Ask the Goats is a semi-regular Monday feature in which we, the goats, attempt to answer your food preservation questions. Got a question? Drop us a line at firstname.lastname@example.org.
Q. I would like to can kimchi so that it can be preserved without refrigeration and for longer periods. Is this possible? You have no information on your site.—Robin A.
A. Alas, no. All sources I’ve seen say that while it’s safe to can sauerkraut and fully fermented cucumber pickles, it is not a good idea to can kimchi. Although I have yet to find an extended explanation, there seem to be two separate issues. First, there’s the practical problem that kimchi is generally too fragile to withstand the heat of a water-bath processor. Fresh kimchi is delicious; boiled kimchi, not so much. But putting aside the texture, there’s also the question of acidity. In fully fermented foods, like sauerkraut, the lactic acid produced by the bacteria is strong enough to bring the acidity below a pH of 4.6—the magic number necessary to make a food safe for water-bath canning. The shorter fermentation period in kimchis, however, is usually not strong enough to ensure such a high pH.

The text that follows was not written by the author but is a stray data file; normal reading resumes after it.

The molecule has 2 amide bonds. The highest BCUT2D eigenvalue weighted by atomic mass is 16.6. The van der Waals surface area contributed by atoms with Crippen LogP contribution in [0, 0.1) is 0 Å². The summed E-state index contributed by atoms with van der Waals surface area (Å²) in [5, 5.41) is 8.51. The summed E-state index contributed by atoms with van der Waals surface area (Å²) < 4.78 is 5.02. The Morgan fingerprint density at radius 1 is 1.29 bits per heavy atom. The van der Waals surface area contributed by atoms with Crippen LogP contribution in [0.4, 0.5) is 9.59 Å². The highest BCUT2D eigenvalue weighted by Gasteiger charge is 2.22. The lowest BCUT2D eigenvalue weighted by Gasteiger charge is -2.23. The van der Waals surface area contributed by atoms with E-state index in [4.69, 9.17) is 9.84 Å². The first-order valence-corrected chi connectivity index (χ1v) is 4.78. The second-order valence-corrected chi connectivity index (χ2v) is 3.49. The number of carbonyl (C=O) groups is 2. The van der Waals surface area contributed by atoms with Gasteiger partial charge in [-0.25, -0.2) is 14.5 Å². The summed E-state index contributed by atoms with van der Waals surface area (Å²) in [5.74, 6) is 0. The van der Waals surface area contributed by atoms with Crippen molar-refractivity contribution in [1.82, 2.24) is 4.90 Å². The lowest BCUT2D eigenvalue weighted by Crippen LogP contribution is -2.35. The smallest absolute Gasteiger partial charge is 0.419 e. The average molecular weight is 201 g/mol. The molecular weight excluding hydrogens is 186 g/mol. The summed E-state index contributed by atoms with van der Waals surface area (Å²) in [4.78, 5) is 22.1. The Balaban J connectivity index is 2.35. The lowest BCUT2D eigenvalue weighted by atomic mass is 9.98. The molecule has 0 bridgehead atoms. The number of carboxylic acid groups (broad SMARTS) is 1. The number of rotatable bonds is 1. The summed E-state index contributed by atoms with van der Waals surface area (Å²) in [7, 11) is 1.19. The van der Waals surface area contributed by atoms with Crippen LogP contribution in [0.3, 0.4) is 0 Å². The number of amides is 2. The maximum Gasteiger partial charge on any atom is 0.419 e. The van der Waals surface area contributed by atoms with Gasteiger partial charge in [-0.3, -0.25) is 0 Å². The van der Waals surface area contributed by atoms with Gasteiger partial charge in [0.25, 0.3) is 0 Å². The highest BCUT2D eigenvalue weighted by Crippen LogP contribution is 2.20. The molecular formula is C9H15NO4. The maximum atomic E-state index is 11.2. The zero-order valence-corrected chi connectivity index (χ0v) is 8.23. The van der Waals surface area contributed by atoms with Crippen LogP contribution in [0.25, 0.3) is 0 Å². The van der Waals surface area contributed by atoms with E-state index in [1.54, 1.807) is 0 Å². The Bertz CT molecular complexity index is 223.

There’s one other thing to consider. If you’re eating fermented foods for their health-giving properties, keep in mind that canning will kill the good bacteria along with the bad. Killing bacteria is, after all, the point of water-bath processing.
And finally, yes, you really should refrigerate your kimchi. I just had to throw out a batch that I’d been storing in my 55°F basement. I had hoped that the temperature would be cold enough to inhibit the growth of molds, but such was not the case. The kimchi at the very bottom of the jar was still edible, but the rest of it had an off-taste from mold spores that had dissolved in the brine. Another jar of fully fermented pickled green tomatoes, on the other hand, had been more successful at fending off the molds. Presumably the higher acidity level had something to do with it. Chalk it up to lessons learned.